Turkey Stock

As it is for most people the holidays are a crazy time for our family.  I made this turkey stock a month ago and am only getting to post about it now!  With the exception of the veg broth I use in a lot of recipes we cook with homemade stock.  It’s less expensive, I know what goes into it, and the sodium level won’t rocket your blood pressure.  Reading labels can be so frustrating at times.  The amount of sodium in the processed foods is scary.  And I love salt!  This recipe works for turkey, chicken, duck, and even goose though I haven’t tried goose yet.  It’s on the list.  😉

You will want a large pot, especially if you are doing this with turkey.  We used our brew pot which holds a few gallons.  It was deep enough if I broke up the turkey a bit.  Cut off most of the meat.  Some meat is ok.

Turkey Stock 1 2013

Add an onion quartered and a large carrot which has been peeled and cut into large chunks.  These were our last carrots from the garden.  I also added a few crushed cloves of garlic.

Turkey Stock 2 2013

We had frozen some celery from our garden.  It worked out quite well for this application.  You want the green leaves of the celery for a tasty stock.  I don’t understand why the stores seem to insist on selling celery with the leaves chopped off.  There is so much flavour in the leaves!  It’s a main reason why we grow our own celery.

Turkey Stock 3 2013

Add sea salt and pepper to taste then fill the pot up with water.

Turkey Stock 4 2013

Bring to a boil then simmer for 2-3 hours.

When this is nearly done prep the jars by sterilizing them for 10 minutes in boiling water.  Then fill the jars with the stock.  I know a lot of people spend time skimming the stock and removing fat but given the amount of fat versus the stock amount this is a relatively low fat stock.  As is works very well for us and our recipes.

Turkey Stock 5 2013

While I am filling the jars I turn the heat on the water I used for the jars all the way down and toss in the rings and lids.  You don’t want to boil the lids.  Once the jars are filled I put the lids and rings on.  I tightened then put them back into the water and bring to a boil.  Once boiling I process for at least five minutes.

Turkey Stock 6 2013

Once that is done I remove and tighten any rings that are loose.  Then I let cool.  I swear to you I took pictures of the final product.  I can not find them anywhere!  I checked my camera and my phone.  Nada.  They will probably show up down the road.  🙂

25 thoughts on “Turkey Stock

  1. Lovely post, and very useful. I make my own stock from leftover bones of just about any meat we eat, and while I don’t sterilize and can mine, I tend to freeze it in tupperware for future use. Much, much better than anything you can buy in a store dried or concentrated or canned!

  2. I agree, it’s ridiculous that shops cut off the celery leaves. I make my own stock too as bought stock products all taste the same – and are full of salt as you point out, as well as other additives. Coincidentally, I am thinking of roasting a goose this weekend, so will be stock making with the carcass. I usually freeze my stock, so your jarring method interests me. Thanks, Tracey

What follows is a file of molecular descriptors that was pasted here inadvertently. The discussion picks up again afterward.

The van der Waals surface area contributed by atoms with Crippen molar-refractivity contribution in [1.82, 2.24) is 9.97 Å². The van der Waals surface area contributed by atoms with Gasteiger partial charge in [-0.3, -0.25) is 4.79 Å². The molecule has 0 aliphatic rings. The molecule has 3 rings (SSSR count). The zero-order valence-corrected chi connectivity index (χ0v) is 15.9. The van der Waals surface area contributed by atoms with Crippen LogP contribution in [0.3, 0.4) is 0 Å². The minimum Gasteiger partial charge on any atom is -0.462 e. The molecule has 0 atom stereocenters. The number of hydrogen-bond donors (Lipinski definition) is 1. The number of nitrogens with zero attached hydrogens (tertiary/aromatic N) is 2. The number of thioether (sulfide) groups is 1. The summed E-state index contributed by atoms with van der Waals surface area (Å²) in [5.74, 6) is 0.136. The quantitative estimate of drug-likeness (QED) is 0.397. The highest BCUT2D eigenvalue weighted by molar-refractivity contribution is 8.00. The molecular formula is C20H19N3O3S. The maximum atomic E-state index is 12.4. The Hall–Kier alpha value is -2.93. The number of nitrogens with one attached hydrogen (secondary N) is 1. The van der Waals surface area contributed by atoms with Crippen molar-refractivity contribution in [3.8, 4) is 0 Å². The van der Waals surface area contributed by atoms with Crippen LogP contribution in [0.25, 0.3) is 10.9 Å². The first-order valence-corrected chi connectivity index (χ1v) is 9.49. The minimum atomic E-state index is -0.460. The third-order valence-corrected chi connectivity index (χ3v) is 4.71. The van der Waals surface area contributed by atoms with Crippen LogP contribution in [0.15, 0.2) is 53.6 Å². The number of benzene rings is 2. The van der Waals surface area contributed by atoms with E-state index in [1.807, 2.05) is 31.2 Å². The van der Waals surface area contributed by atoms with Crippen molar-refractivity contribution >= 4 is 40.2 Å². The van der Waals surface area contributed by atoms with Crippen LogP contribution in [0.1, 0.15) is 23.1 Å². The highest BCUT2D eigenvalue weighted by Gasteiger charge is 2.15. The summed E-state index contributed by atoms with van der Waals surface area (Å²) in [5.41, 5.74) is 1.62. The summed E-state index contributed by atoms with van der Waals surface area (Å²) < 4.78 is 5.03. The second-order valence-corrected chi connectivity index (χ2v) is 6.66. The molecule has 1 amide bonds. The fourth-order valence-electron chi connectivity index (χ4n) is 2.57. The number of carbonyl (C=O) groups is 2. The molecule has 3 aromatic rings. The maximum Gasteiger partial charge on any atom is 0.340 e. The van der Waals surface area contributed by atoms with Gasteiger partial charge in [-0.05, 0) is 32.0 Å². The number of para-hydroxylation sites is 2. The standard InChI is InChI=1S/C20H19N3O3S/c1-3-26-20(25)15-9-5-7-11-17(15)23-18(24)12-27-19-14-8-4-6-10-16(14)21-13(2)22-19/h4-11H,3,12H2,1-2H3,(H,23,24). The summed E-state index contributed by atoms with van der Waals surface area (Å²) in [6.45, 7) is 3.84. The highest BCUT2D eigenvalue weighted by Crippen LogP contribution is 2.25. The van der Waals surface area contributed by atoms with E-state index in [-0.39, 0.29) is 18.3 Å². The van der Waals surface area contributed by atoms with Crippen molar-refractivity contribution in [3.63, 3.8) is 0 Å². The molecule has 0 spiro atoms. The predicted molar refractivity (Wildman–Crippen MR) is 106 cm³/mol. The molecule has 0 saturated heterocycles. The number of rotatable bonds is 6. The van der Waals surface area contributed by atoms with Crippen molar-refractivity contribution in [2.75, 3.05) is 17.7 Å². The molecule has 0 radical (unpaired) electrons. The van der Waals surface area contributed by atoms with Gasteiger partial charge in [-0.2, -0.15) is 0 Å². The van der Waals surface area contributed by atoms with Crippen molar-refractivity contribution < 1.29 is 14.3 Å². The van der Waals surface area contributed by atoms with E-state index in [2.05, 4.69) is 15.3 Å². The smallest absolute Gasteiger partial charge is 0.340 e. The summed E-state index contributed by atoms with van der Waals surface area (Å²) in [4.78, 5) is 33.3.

3. I love that you can your stock. Never thought of that before–smart. I was going to blog about making stock this week, too. I like to let it simmer in the crockpot.:)

  4. I agree with Maria. I didn’t know that stock could be canned. This is a really good thing to learn. Your turkey stock sounds wonderful. It’s one of my favorite things about the Thanksgiving dinner and I find it makes a wonderful risotto. And you’re so right about celery leaves. If the stalks don’t have leaves, I won’t buy them.

  5. I didn’t know you could can stock! Looks delicious. And you grow your own celery in your garden? Truly amazing!! I have never tried growing my own celery. Is it hard to grow?

    • Celery is an interesting animal in the garden. You have to start the seeds right about now. They need a lot of heat and light and moisture. But once you get them in the garden it isn’t too bad. They just need a long time to grow. I don’t blanch my celery as it grows as I think that kills the flavour.

  6. Hmmmm…Virginia I don’t know how I missed this one but I did. 😦 As you know I love homemade stock of any kind for most of the reasons you mention. I also just like to play with my food. 😀 I, too, have never canned stock and love the concept. I would have thought the fat would go rancid after awhile. I don’t know if it would matter inasmuch as I never have stock last more than 3 – 4 months at best. There are so many uses for it. Typically, at any given time, we keep between 1 – 2 gallons of homemade stock in the freezer in vacuum sealed bags.
    As for celery, I love celery leaves. When I want celery leaves I will buy Chinese celery but it has a different flavor than regular celery. Celery leaves go particularly well with spinach. Not trying to give us a gratuitous mention on our blog but if you like celery leaves, give this a try and let me know what you think. It’s one of our favorites.
    http://remcooks.com/2012/03/22/moroccan-spinach-with-preserved-lemons-garlic-and-paprika-topped-with-goat-cheese/
    The celery leaves add a wonderful dimension to this dish.

    • We’re going to be in trouble this season with celery leaves. Our plants didn’t make it and it’s rare to find them in the stores. I’d love to find the chinese celery, that’s intriguing. If canned well you shouldn’t have to worry about the fat in the stock. Then again we usually use up our batch in the year. We make a lot at a time! I’ll check out your recipe, thanks. 🙂

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